Bill would allow schools to buy, give anti-opioid OD medication

The legislation allows a public school to buy naloxone, also known as Narcan.

State Sen. Jason Pizzo has filed a measure for the upcoming 2020 Legislative Session that allows K-12 public schools to buy and give the anti-opioid drug naloxone, also known by the brand name Narcan.

Specifically, naloxone is administered to help combat the effects of an opioid overdose.

Pizzo’s bill (SB 120) sets forth the process to schools to get the drug. It also exempts a school from liability for administering the drug.

The legislation allows a public school to buy naloxone from a wholesale distributor “at fair-market, free, or reduced prices for use in the event a student has an opioid overdose.”

In addition, “The participating school district shall adopt a protocol developed by a licensed physician for the administration of the drug by school personnel who are trained to recognize an opioid overdose and to administer naloxone.”

If approved, the law would take effect July 1, 2020, ahead of the 2020-21 school year.

A request for comment was sent Friday to Diana Oropallo, spokesperson for Florida Association of District School Superintendents.

According to the Centers for Disease Control and Prevention (CDC), opioid deaths constituted 68 percent of overdose deaths in 2017. That 2017 number was 6 times higher than the number in 1999.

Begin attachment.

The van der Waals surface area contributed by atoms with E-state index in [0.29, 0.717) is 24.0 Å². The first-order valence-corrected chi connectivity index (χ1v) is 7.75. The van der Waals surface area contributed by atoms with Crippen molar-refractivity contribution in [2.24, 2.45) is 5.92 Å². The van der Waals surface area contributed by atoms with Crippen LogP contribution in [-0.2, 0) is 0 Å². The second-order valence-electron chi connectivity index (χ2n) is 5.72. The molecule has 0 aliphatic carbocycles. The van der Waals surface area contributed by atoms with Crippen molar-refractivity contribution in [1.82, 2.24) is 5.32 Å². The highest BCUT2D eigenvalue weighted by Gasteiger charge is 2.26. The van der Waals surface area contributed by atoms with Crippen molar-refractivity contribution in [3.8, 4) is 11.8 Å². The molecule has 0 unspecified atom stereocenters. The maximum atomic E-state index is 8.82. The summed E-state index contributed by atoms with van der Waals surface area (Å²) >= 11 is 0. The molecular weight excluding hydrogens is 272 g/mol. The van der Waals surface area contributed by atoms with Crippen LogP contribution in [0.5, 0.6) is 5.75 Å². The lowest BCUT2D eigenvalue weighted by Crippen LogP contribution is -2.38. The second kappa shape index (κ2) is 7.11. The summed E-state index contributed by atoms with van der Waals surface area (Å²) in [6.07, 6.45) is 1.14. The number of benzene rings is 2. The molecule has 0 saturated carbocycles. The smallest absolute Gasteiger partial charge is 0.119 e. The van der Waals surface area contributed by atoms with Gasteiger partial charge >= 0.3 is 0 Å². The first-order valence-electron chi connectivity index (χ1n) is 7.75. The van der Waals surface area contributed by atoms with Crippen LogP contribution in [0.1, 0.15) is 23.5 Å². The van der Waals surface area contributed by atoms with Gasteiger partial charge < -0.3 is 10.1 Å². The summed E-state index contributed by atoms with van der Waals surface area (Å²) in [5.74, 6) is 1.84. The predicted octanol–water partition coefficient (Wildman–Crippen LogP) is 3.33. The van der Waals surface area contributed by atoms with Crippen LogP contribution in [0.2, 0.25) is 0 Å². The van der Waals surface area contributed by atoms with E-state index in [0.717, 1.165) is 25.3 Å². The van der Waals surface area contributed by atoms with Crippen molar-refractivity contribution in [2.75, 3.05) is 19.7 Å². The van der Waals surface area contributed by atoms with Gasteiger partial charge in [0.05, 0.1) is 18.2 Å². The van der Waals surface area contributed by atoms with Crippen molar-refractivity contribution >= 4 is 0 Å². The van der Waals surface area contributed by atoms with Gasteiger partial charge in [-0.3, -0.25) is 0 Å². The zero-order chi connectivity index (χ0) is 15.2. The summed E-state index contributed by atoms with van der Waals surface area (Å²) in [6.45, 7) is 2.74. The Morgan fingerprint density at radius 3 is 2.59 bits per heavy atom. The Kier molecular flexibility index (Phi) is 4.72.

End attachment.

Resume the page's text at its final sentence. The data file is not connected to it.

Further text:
CDC data puts Florida 16th out of the 50 states in terms of age-adjusted death rates from opioids. The most recent data available is from 2017.

The Florida Department of Children and Families (DCF) has released a paper aimed in part at tackling opioid abuse among the middle and high school population.

Pizzo’s measure shields school employees from liability “for any injury arising from the use of” naloxone if it is administered to help prevent an overdose.

That shield will not hold if the trained personnel’s actions were “willful and wanton.” But parents would not be required to approve the use of naloxone on their child ahead of time.

Ryan Nicol

Ryan Nicol covers news out of South Florida for Florida Politics. Ryan is a native Floridian who attended undergrad at Nova Southeastern University before moving on to law school at Florida State. After graduating with a law degree he moved into the news industry, working in TV News as a writer and producer, along with some freelance writing work. If you'd like to contact him, send an email to [email protected].


  • gary

    August 9, 2019 at 8:52 pm

    NO! I don’t want my student being administered anything from a school, especially when the law exempts them from responsibility! WTF!

  • martin

    August 11, 2019 at 4:14 pm

    wow…just another excuse for our school systems to waste taxpayer money. They can’t seem to educate the youth with the millions of tax dollars given now. Every year the school boards propose additional taxes to fund education. Our lottery was designed to aid the funding of education. Cut the top heavy school system management, place these over-paid administrators in the classroom, eliminate useless “studies” designed to prove “new and innovative” instructional methods, and get back to teaching the basics. Reading, writing, math, science and technology.

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